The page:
Money market funds have relatively low risks, compared with other mutual funds and most other investments. By law, they are limited to investing only in specific high-quality, short-term investments issued by the U.S. government, U.S. corporations, and state and local governments.
Money market funds try to keep their “net asset value” (NAV)—which represents the value of one share in a fund—at a constant $1 per share. But the NAV may fall below $1 if the fund's investments perform poorly.
Historically, the returns for money market funds have been lower than for either bond or stock funds, leaving them vulnerable to rising inflation. In other words, if a money market fund paid a guaranteed rate of 3%, but over the investment period, inflation rose by 4%, the value of the investor’s money would have been eroded by 1%.
During the global financial crisis, one of the bigger concerns was potential shortfalls in money market funds. Those concerns have vanished with the recovery of the global economy. However, investor sentiment is a major player in the money market, and politics tends to influence sentiment in this market.
There is a fourth type of mutual fund—the hybrid. As the name implies, this type is a combination of different types of funds that can be tailored to match an investor's situation and needs.
The Fourth Type—Hybrid Funds
This type of fund invests in both equity and bonds. This not only gives the fund the appeal of decreased risk but generally they give relatively decent returns for beginning investors or investors in need of a tailored approach.
The attractiveness of a hybrid fund is in the diversification of the portfolio, and the ability of the funds to allocate assets in different manners throughout the investor's ownership of the fund.
Hybrid funds take on the risks of the funds that are compiled within the portfolio of the fund. If there is a higher mix of bonds than equity in the fund than there will be a more bond specific risk in the fund, and vice versa.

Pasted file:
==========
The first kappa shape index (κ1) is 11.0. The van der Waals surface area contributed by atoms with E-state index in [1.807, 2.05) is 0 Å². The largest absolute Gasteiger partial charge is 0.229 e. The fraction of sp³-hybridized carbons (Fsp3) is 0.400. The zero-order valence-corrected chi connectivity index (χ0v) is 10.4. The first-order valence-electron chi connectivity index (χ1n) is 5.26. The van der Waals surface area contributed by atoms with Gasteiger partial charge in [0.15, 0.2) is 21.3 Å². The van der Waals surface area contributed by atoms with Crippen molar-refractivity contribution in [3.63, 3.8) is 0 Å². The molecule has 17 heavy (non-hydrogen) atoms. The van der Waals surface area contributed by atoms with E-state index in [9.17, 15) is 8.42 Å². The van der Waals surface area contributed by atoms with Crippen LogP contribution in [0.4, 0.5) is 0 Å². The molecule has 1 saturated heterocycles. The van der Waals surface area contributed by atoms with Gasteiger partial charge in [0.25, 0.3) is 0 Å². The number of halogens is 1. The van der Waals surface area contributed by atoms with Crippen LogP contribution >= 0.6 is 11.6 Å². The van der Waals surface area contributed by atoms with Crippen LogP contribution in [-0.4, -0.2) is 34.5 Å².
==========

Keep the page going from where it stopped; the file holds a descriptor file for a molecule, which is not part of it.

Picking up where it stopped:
Both equity and bond funds can specialize in either domestic (US) or international holdings. Global diversification can be as, if not more, important than diversification between equity, fixed income and money markets.
One Last Thought
There is one more fund type to be aware of. It is not a fund on its own, but rather an option you can use, a group (or basket) of securities that trade on an exchange—the exchange-traded fund (ETF). ETFs are a growing segment of investment options for the average investor; these are generally funds with lower fees that track an index, such as the S&P 500, the Russell 2000, or even specific sectors of the economy, such as Technology. Suffice to say, ETFs offer numerous investment choices for investors to consider.
The Balance does not provide tax, investment, or financial services and advice. The information is presented without consideration of the investment objectives, risk tolerance, or financial circumstances of any specific investor and might not be suitable for all investors. Past performance is not indicative of future results. Investing involves risk, including the possible loss of principal.
U.S. Securities and Exchange Commission. "Money Market Fund." Accessed Sept. 12, 2020.